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The Associated Press and The New York City Police Museum present a special photography exhibit in honor of the NYPD and 10th anniversary of Sept. 11


“9/11: A Uniform Response” runs from Sept. 9, 2011 to Jan. 16, 2012

NEW YORK – To mark the 10th anniversary of the tragic events of Sept. 11, The Associated Press and The New York City Police Museum have collaborated on an exhibition of 30 compelling photographs drawn from the AP archives. “9/11: A Uniform Response” will be displayed at the museum from Sept. 9, 2011 through Jan. 16, 2012.

“9/11: A Uniform Response” pays tribute to the New York City Police Department and all first responders, honoring their role on and after Sept. 11. Poignant images taken by award-winning AP photographers depict the morning of the attacks, the courageous response in the days and weeks afterward, the long road to recovery and the building of 1 World Trade Center, formerly known as the Freedom Tower, the rising symbol of rebirth at ground zero. In addition, “9/11: A Uniform Response” features a brief documentary film offering interviews with AP photographers represented in the exhibit.

The photographs instantly recall the devastation and drama of 10 years ago. Suzanne Plunkett captured the horror of people as they raced from the collapsing north tower. In a haunting, black-and-white image now familiar to many, taken after the north tower had fallen, Gulnara Samoilova showed dust-covered New Yorkers making their way through the debris strewn along Fulton Street. Looking south from the elegant Rainbow Room high above Rockefeller Center, veteran AP photographer Marty Lederhandler produced a stunning frame of the Empire State Building, sturdy and unbowed in the foreground, as the stricken twin towers lofted thick plumes of smoke above the chaos farther downtown.

Still other photos reflect the spirit of cooperation and patriotism that Americans showed, such as Beth Keiser’s picture of a young boy waving a flag behind two stoic women police officers during a Yankee Stadium prayer service for victims of the attacks.

“The AP photos, including a few taken by our colleagues at great personal risk, capture frightening scenes of 9/11 and depict the valor of the NYPD,” said Santiago Lyon, the AP’s director of photography. “We’re pleased to work with The New York City Police Museum to present this photographic record to the public.”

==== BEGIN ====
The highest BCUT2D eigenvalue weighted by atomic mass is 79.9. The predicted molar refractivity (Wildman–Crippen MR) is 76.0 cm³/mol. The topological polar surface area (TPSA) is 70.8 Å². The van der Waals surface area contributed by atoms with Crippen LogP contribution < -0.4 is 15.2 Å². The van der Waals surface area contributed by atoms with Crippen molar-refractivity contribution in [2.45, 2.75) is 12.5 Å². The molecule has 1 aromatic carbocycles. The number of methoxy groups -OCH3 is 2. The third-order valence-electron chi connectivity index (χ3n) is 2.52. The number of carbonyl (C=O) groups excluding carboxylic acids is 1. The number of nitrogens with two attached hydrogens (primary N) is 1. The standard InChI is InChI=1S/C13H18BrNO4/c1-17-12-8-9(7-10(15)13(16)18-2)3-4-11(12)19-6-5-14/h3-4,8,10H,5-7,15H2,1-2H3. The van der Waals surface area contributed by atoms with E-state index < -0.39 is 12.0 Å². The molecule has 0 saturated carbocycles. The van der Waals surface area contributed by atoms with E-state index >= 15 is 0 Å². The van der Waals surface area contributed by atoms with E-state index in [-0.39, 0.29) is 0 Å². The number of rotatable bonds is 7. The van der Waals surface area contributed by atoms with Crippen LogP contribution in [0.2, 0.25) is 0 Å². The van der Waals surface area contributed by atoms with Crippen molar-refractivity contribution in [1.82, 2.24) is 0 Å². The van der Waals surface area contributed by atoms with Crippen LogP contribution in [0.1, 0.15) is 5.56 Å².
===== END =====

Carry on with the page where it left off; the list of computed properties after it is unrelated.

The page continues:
“We are delighted to join with The Associated Press in commemoration of the 10th anniversary of Sept. 11,” said Julie Bose, executive director of The New York City Police Museum. “Photojournalism captures moments in time and emotions in a powerful and impactful way. We hope the exhibit offers visitors a chance to remember the courage and bravery that the first responders showed the world that day.”

“9/11: A Uniform Response” will be on view from Sept. 9, 2011 to Jan. 16, 2012. The New York City Police Museum is open Monday to Saturday, 10 a.m. to 5 p.m., and Sunday, 12 p.m. to 5 p.m. The museum is located at 100 Old Slip, between Water and South Streets. Admission is free for members, $8 for adults, and $5 for seniors, students and children (free for children under 2 years old). There is no charge for members of the NYPD. For more information on the museum and its exhibits, including directions, please visit:

Target Corp. has provided generous support for the exhibition.

About The AP
The Associated Press is the essential global news network, delivering fast, unbiased news from every corner of the world to all media platforms and formats. Founded in 1846, AP today is the largest and most trusted source of independent news and information. On any given day, more than half the world’s population sees news from AP. On the Net:

About The New York City Police Museum
Incorporated in 1998, The New York City Police Museum is dedicated to preserving the history of the New York City Police Department, the world¹s largest and most famous police service. The Museum strives to be an accessible resource for all the communities of the city of New York. Through its exhibitions, collections and educational programming, the Museum illustrates how the policies and culture of the NYPD have evolved over time to meet the changing needs of the City. The Museum serves as an educational institution, living memorial, and bridge of understanding between the various communities of New York, the international community and the New York City Police Department. For more information, please visit the website at


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